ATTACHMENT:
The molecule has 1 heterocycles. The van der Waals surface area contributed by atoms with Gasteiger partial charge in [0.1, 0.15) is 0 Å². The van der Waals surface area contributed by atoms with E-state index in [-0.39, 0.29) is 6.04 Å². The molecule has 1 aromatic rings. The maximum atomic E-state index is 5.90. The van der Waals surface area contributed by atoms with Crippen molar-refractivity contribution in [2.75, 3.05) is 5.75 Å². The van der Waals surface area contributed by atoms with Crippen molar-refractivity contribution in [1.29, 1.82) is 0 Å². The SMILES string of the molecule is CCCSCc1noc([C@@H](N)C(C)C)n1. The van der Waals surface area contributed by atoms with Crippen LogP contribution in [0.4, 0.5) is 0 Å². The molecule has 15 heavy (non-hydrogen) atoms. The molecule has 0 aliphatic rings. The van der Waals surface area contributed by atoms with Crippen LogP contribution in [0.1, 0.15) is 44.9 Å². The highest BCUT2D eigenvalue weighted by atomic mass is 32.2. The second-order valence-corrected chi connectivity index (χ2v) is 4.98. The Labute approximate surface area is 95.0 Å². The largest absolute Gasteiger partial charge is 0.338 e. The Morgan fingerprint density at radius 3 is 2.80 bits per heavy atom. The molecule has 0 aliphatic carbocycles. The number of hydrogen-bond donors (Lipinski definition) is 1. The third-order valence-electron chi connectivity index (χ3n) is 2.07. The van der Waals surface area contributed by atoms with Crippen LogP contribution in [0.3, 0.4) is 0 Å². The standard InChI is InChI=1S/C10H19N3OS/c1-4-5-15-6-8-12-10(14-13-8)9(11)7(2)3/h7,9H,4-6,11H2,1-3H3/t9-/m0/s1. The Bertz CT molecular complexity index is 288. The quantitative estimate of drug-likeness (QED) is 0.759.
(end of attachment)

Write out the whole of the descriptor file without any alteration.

The molecule has 1 heterocycles. The van der Waals surface area contributed by atoms with Gasteiger partial charge in [0.1, 0.15) is 0 Å². The van der Waals surface area contributed by atoms with E-state index in [-0.39, 0.29) is 6.04 Å². The molecule has 1 aromatic rings. The maximum atomic E-state index is 5.90. The van der Waals surface area contributed by atoms with Crippen molar-refractivity contribution in [2.75, 3.05) is 5.75 Å². The van der Waals surface area contributed by atoms with Crippen molar-refractivity contribution in [1.29, 1.82) is 0 Å². The SMILES string of the molecule is CCCSCc1noc([C@@H](N)C(C)C)n1. The van der Waals surface area contributed by atoms with Crippen LogP contribution in [0.4, 0.5) is 0 Å². The molecule has 15 heavy (non-hydrogen) atoms. The molecule has 0 aliphatic rings. The van der Waals surface area contributed by atoms with Crippen LogP contribution in [0.1, 0.15) is 44.9 Å². The highest BCUT2D eigenvalue weighted by atomic mass is 32.2. The second-order valence-corrected chi connectivity index (χ2v) is 4.98. The Labute approximate surface area is 95.0 Å². The largest absolute Gasteiger partial charge is 0.338 e. The Morgan fingerprint density at radius 3 is 2.80 bits per heavy atom. The molecule has 0 aliphatic carbocycles. The number of hydrogen-bond donors (Lipinski definition) is 1. The third-order valence-electron chi connectivity index (χ3n) is 2.07. The van der Waals surface area contributed by atoms with Crippen LogP contribution in [0.3, 0.4) is 0 Å². The standard InChI is InChI=1S/C10H19N3OS/c1-4-5-15-6-8-12-10(14-13-8)9(11)7(2)3/h7,9H,4-6,11H2,1-3H3/t9-/m0/s1. The Bertz CT molecular complexity index is 288. The quantitative estimate of drug-likeness (QED) is 0.759.